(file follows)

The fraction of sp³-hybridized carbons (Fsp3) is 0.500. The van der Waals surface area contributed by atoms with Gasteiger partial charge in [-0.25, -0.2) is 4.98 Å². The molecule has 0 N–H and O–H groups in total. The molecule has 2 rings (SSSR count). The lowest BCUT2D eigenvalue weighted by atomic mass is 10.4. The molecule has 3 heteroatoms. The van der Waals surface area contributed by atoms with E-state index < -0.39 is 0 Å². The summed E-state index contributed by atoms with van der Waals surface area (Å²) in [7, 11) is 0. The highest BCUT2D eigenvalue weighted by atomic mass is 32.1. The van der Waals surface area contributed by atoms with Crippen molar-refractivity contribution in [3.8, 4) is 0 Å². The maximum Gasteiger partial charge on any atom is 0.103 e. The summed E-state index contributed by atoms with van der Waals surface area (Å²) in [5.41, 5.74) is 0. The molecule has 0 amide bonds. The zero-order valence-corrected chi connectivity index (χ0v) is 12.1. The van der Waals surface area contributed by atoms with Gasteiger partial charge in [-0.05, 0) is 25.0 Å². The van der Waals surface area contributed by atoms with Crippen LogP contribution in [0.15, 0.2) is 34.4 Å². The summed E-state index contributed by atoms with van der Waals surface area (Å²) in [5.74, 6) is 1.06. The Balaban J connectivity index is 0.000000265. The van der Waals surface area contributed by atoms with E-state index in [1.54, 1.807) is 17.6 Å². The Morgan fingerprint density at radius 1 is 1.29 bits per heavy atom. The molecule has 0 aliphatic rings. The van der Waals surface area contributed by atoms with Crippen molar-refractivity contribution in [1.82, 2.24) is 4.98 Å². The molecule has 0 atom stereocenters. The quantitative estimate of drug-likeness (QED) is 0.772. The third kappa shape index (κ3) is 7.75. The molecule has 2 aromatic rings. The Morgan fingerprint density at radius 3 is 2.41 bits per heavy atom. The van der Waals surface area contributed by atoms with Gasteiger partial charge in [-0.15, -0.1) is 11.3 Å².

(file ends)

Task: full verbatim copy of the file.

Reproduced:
The fraction of sp³-hybridized carbons (Fsp3) is 0.500. The van der Waals surface area contributed by atoms with Gasteiger partial charge in [-0.25, -0.2) is 4.98 Å². The molecule has 0 N–H and O–H groups in total. The molecule has 2 rings (SSSR count). The lowest BCUT2D eigenvalue weighted by atomic mass is 10.4. The molecule has 3 heteroatoms. The van der Waals surface area contributed by atoms with E-state index < -0.39 is 0 Å². The summed E-state index contributed by atoms with van der Waals surface area (Å²) in [7, 11) is 0. The highest BCUT2D eigenvalue weighted by atomic mass is 32.1. The van der Waals surface area contributed by atoms with Crippen molar-refractivity contribution in [3.8, 4) is 0 Å². The maximum Gasteiger partial charge on any atom is 0.103 e. The summed E-state index contributed by atoms with van der Waals surface area (Å²) in [5.41, 5.74) is 0. The molecule has 0 amide bonds. The zero-order valence-corrected chi connectivity index (χ0v) is 12.1. The van der Waals surface area contributed by atoms with Gasteiger partial charge in [-0.05, 0) is 25.0 Å². The van der Waals surface area contributed by atoms with Crippen LogP contribution in [0.15, 0.2) is 34.4 Å². The summed E-state index contributed by atoms with van der Waals surface area (Å²) in [5.74, 6) is 1.06. The Balaban J connectivity index is 0.000000265. The van der Waals surface area contributed by atoms with E-state index in [1.54, 1.807) is 17.6 Å². The Morgan fingerprint density at radius 1 is 1.29 bits per heavy atom. The molecule has 0 aliphatic rings. The van der Waals surface area contributed by atoms with Crippen molar-refractivity contribution in [1.82, 2.24) is 4.98 Å². The molecule has 0 atom stereocenters. The quantitative estimate of drug-likeness (QED) is 0.772. The third kappa shape index (κ3) is 7.75. The molecule has 2 aromatic rings. The Morgan fingerprint density at radius 3 is 2.41 bits per heavy atom. The van der Waals surface area contributed by atoms with Gasteiger partial charge in [-0.15, -0.1) is 11.3 Å².